In Milan as in the Capital, Il Marchese is an elegant and refined osteria with a culinary philosophy with strong Roman roots and inspired by traditional recipes that are lightened up according to a contemporary taste by chef Daniele Roppo. Daniele, since childhood, has had an important connection both with his grandmother, who gifted him a passion for cooking, and with the figure of Alberto Sordi.
“I remember the first time I met him; I was seven years old. Sordi used to go to my same barbershop and I was in line to get a haircut. – Daniele Roppo recounts – At a certain point the national star appeared and started teasing me. He was in a hurry, because they were waiting for him at Cinecittà to shoot, and when he passed me, he even gave me a high five on the ear, to give me a kind of caress. Then, when he left, he thanked me for letting him pass by.”
Daniele has a passion for artisanal gastronomy and genuine, sincere cooking, which is embodied in the search for a product that is always very fresh and local. As in the old taverns, he deals directly with the producers, often small family-run businesses, and chooses only the best ingredient.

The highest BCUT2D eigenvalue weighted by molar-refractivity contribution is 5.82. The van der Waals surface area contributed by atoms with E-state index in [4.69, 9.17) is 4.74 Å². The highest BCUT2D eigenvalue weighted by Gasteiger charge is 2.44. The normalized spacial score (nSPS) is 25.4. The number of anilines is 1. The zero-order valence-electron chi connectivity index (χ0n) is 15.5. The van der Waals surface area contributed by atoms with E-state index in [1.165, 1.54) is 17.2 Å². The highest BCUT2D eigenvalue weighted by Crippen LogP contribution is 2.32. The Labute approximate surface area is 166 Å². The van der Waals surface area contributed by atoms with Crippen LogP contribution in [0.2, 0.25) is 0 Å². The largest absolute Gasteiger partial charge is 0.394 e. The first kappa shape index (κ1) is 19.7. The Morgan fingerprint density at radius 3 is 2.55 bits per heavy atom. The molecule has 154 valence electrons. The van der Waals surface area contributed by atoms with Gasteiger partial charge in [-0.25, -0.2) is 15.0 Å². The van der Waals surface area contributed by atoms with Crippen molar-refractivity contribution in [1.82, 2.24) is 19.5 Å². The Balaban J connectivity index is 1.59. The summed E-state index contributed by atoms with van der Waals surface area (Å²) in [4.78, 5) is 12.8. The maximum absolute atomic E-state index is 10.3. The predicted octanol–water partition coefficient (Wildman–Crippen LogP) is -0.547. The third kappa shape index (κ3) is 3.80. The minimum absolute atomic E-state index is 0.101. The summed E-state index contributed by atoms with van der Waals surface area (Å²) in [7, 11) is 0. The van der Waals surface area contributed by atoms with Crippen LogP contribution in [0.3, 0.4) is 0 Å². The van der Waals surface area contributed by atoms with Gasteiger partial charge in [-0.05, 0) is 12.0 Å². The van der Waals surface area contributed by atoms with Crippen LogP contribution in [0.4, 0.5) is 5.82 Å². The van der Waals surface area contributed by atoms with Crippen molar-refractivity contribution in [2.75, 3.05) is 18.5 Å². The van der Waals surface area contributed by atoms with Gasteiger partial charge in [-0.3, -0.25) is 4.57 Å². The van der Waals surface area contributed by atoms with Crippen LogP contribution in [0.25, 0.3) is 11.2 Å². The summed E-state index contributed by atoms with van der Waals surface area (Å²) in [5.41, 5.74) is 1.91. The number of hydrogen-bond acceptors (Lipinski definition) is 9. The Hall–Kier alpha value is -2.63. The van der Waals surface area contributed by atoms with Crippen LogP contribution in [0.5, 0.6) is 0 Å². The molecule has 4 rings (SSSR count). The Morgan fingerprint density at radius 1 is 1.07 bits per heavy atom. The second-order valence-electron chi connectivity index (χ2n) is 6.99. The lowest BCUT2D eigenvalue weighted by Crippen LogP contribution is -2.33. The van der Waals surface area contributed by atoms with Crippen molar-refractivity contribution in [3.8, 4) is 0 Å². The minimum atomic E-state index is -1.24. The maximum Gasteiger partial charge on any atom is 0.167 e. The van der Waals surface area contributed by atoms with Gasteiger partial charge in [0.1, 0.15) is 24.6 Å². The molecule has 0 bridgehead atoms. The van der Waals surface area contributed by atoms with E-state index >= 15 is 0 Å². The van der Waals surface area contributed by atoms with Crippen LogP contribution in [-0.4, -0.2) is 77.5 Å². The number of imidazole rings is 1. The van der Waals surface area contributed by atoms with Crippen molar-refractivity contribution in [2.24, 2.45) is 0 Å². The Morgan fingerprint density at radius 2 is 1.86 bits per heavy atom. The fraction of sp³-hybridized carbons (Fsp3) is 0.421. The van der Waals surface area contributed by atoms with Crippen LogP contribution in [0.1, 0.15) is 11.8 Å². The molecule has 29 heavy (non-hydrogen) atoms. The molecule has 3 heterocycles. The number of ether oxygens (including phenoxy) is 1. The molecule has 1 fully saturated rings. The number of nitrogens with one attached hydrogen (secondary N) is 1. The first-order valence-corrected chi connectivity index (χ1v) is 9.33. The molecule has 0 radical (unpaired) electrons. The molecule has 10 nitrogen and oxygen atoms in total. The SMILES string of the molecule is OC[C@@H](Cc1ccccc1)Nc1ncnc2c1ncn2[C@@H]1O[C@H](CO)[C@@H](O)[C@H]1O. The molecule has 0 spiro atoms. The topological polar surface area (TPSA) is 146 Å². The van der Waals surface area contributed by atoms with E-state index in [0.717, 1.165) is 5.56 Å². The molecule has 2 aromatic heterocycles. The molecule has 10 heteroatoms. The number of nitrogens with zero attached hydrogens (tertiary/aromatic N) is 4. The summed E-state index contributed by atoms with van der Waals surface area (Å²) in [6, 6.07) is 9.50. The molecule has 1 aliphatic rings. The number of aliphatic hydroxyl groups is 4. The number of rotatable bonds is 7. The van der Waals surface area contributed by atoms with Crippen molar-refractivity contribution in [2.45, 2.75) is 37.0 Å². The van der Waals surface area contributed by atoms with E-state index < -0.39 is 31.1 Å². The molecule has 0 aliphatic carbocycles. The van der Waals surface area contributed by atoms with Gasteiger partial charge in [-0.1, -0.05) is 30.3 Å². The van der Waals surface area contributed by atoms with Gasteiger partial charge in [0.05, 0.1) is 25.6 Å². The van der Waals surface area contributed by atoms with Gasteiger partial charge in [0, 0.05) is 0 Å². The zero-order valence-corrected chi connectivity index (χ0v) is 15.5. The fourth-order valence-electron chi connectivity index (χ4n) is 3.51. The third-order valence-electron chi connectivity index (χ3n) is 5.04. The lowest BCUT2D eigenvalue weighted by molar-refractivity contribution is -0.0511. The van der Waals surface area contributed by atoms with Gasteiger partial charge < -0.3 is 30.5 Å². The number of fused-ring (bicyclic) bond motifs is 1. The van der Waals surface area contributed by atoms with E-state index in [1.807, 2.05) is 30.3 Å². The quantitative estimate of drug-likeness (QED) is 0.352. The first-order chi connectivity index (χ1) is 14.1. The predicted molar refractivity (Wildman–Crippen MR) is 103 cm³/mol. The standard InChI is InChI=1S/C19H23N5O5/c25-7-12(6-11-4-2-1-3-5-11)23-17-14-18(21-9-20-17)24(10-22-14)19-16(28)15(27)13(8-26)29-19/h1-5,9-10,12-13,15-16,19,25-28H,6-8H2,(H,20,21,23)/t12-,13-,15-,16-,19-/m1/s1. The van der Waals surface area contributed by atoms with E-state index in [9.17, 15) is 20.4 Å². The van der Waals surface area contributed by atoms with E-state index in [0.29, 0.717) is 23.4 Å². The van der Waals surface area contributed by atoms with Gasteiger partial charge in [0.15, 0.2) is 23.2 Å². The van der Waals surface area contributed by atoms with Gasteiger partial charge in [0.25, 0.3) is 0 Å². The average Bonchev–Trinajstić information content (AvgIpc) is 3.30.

Thus, the dishes feature everything from guanciale purchased from Re Norcino, an award-winning, 100-year-old business in Ascoli Piceno, to pecorino cheese from Cibaria, produced in the highlands and much sweeter than the others; from cod caught on the hook (to preserve it from the hematomas caused by net fishing) to porcini mushrooms picked by a close friend of Daniele’s in the hills of Latium; and again, from octopus to shrimp to baby squid arriving from Santo Spirito, as well as smoked buffalo mozzarella, from a small producer in Latina.
The menu includes, among the appetizers, the Crocchetta di Bollito with salsa verde, a Roman dish and “my grandmother’s recipe – the Roman chef reveals – in which I boil and overcook the beef brisket along with some spices and aromatic herbs. It is a simple dish made with poor cuts of meat, of which I also keep the cooking water to soften the croquette. The salsa verde I pair is the classic one that I combine with a homemade mayonnaise.”